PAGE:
Chapter 10- Cost of Capital - Arizona State University FINANCE 300 Fundamentals of Finance Chapter 10 Cost of Capital Instructor Christian Ramirez

Chapter 10- Cost of Capital - Arizona State University...

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Arizona State University FINANCE 300 Fundamentals of Finance Chapter 10: Cost of Capital Instructor: Christian Ramirez Introduction In the last two chapters we learned that the cost or price of debt was interest and the cost of equity was the rate of return stockholders demand on their investments. These two forms of capital financing are two ways companies obtain the necessary funds to grow and expand their operations. In this chapter, we begin by describing the cost of capital and explaining the logic of the Weighted Average Cost of Capital (WACC). We next explain how to estimate the cost of each component of capital, and how to put the components together to determine the WACC. We will close out this chapter explaining the factors that influence a company’s WACC. Cost of Capital The goal of any company is to maximize shareholders’ value, or the stock’s price value. One way to accomplish this is by investing in projects that earn more than the cost of capital, or the cost that the company must pay to obtain capital. This capital cost can be in the form of interest payments to bond holders if the company uses debt capital or dividend payments to stockholders if they raise equity capital. A company’s cost of capital equals to the investor’s required rate of return. These investors can be stockholders if the company uses equity to raise capital, or bondholders if debt capital is raised. For example, suppose a company plans to build a new food processing facility. This company figures that it can issue bonds to finance the new facility at a cost of 10% (this 10% represents the interest payments of the bonds). In order for the company to break even on this project, the earnings generated from this new plant should at least be the same as the cost of issuing bonds, or the cost of debt capital. However, nobody likes to just break even and companies will like to get a higher return than their cost of capital. During this and the following chapter, we will refer to the cost of capital or the required rate of return as the hurdle rate . The hurdle rate is the minimum rate of return that must be met for a company to undertake a particular project. In other words, if a company is considering borrowing at 10% (cost of debt capital) to build a new facility, the total present value of the expected cash flows of this new facility must generate a return higher than 10% in order for the company to accept this project. Sources of Long-term Capital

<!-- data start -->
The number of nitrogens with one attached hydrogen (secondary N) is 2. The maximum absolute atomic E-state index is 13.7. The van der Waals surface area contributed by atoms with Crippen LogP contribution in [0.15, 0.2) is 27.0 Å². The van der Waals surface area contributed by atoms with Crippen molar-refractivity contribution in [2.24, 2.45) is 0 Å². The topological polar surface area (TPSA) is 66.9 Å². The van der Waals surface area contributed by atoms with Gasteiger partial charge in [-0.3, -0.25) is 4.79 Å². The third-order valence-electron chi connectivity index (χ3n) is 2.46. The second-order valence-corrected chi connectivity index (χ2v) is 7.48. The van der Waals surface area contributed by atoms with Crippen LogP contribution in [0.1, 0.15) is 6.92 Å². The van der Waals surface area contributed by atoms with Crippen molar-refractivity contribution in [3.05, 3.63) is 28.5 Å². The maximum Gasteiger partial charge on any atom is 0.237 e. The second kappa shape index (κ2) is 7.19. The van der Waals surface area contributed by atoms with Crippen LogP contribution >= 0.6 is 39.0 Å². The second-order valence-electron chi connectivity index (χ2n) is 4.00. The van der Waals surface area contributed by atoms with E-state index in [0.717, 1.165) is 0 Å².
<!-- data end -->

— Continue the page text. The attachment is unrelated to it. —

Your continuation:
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Companies will use three main forms of capital as their source for long-term financing. These three forms of capital are Debt, Preferred Stock, and Common Equity (New Common Stock & Retained Earnings). Therefore, we say that a company’s cost of capital is the weighted average cost of the debt, preferred stock, and common equity that the company uses to finance its assets.
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